‘Feel Invincible’ is a prime example of what makes Unleashed another successful effort for the veteran rock act. That is due to the combination of the song’s musical arrangement and its uplifting lyrical content.  The two elements together make the song a solid start for the album and its own standout composition within the bigger body of the album.  It is not the album’s only notable inclusion. ‘Lions’ stands on its own merits, too as another example of what makes this record a success.  One of those merits is the song’s musical arrangement.  The song’s musical arrangement combines Korey Cooper’s work on keyboards with an equally stirring string arrangement to form its foundation. John Cooper’s vocals and bass line strengthen that foundation even more alongside Jen Ledger’s work behind the drums.  The end result is a musical composition that in itself stands just as tall and proud as the giants and lions that are mentioned in the song’s lyrical content.  Speaking of that lyrical content the song’s lyrical content is just as important to the song as its musical arrangement.  [John] Cooper sings here, “Today is ours/It’s always been/Before we face the fight/We know who’s gonna win/We live by faith and not by sight/We don’t want safe and quiet/We don’t wanna run and hide.”  He goes on to sing, “This is not an intermission/It’s our time/Not gonna miss it/You’ve already called us fearless/Unafraid.”  The message presented here is obvious.  It is a message of self-confidence and pride, just as with the album’s opener.  And it is just a small sampling of that message, too.  The song’s lead verse and third verse present much the same message.  What is interesting here is that considering the confidence presented in these lines, one would expect the song’s musical arrangement to be more intense.  But the song actually works just as well with the mix of confidence and gentility that is in fact presented in this arrangement.  It actually serves to make the song’s lyrical message more impacting.  When all of this is taken into consideration, it makes clear why ‘Lions’ stands out just as much as ‘Feel Invincible’ and the album’s other offerings.  One more of those standout offerings included in this record is ‘Burn It Down.’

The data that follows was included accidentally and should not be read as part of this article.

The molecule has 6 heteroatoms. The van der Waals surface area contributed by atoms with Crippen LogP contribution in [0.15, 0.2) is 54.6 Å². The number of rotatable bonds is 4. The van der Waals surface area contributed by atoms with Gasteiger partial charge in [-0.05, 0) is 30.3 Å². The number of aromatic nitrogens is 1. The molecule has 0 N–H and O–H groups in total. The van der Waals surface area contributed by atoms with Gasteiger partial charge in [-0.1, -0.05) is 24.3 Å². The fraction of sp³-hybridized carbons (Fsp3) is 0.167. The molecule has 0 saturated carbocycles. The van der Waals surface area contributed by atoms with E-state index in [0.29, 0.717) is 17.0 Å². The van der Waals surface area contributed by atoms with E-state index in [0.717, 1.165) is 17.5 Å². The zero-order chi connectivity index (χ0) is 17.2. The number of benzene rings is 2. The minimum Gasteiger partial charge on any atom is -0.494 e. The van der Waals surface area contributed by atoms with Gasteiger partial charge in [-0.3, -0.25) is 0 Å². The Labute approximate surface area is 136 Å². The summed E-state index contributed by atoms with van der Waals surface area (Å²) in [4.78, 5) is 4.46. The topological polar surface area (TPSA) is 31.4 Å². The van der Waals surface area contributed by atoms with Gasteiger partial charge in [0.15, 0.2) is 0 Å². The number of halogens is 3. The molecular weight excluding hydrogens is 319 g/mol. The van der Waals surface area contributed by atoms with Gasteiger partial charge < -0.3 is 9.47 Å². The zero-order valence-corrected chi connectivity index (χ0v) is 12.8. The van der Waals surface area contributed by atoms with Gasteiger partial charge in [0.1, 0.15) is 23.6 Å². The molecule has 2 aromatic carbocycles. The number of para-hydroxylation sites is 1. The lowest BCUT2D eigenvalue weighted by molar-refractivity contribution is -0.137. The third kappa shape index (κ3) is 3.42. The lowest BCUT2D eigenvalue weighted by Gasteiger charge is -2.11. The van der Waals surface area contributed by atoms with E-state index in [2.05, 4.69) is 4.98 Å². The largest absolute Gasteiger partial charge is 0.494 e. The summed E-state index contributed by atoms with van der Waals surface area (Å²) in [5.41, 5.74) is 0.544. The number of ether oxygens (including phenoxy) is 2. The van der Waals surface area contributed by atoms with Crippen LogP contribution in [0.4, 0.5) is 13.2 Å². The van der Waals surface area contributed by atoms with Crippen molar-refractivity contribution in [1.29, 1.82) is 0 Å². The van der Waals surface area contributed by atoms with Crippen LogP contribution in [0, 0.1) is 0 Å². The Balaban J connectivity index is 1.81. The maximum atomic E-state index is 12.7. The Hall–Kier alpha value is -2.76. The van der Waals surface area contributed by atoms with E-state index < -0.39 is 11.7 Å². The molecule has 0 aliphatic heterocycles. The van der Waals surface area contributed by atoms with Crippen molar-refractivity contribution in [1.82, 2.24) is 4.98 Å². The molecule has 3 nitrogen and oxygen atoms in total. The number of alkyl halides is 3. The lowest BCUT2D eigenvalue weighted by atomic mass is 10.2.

‘Feel Invincible’ and ‘Lions’ are both clear examples of what makes Unleashed another success for Skillet.  While both songs clearly exhibit in their own way what makes this record a success, they are hardly the album’s only bright spots.  ‘Burn It Down’ is one more of the album’s high points.  That is due in part to the song’s musical arrangement.  Audiences that know their music history will instantly catch a clear similarity between this song’s musical arrangement and that of Orgy’s cover of ‘Blue Monday.’  It is most evident in hearing Seth Morrison’s guitar line, Korey Cooper’s keyboard line, and John Cooper’s bass line.  The similarity isn’t a mirror image so to speak.  But it is so close that there is no similarity between the two songs coincidental or not.  Keeping this in mind, the song’s musical arrangement is just one part of what makes the song stand out.  Its lyrical content is just as important to note as its musical arrangement.  The song’s lyrical content presents a message of proud defiance against life’s obstacles, much as the album’s other songs.  That is evident as Cooper sings, “Do you ever wish that you weren’t a prisoner/Do you feel like you’re done/All the dreams you had are hard to remember/Well, you’re not the only one/Well it’s over, it’s over, it’s over/I won’t be pushed around/Move over, move over, move over/get back or just get out/Set this plane up in flames/It’s over, it’s over, it’s over/It’s time to burn it down.”  He is saying to listeners, everyone has felt those tough times at one point or another and that no one should let those difficult times stop them.  Rather, they should face them and burn them down, metaphorically speaking of course.  That message is presented just as clearly in the song’s second verse as Cooper sings, “Do you ever feel your colors are fading/Like your world might combust/Do the voices in your head make you crazy/When they’re the only ones you trust.”  He reprises the song’s chorus right after that, reminding listeners once again not to let themselves get pushed around and held down by life’s many obstacles even when it seems like even one’s own thoughts are working against a person.  It is a message that never gets old and is always welcome by listeners of all ages.  When it is set against the song’s high-energy musical arrangement, the two elements couple to show in whole why this song is yet another of the most notable of this record’s songs.  When the song is set alongside ‘Lions’ and ‘Feel Invincible,’ all three songs show clearly why Unleashed is another welcome offering from Skillet.  When they are joined with the remainder of the album’s songs, the album proves in whole to be one more success from one of the Christian rock community’s top acts.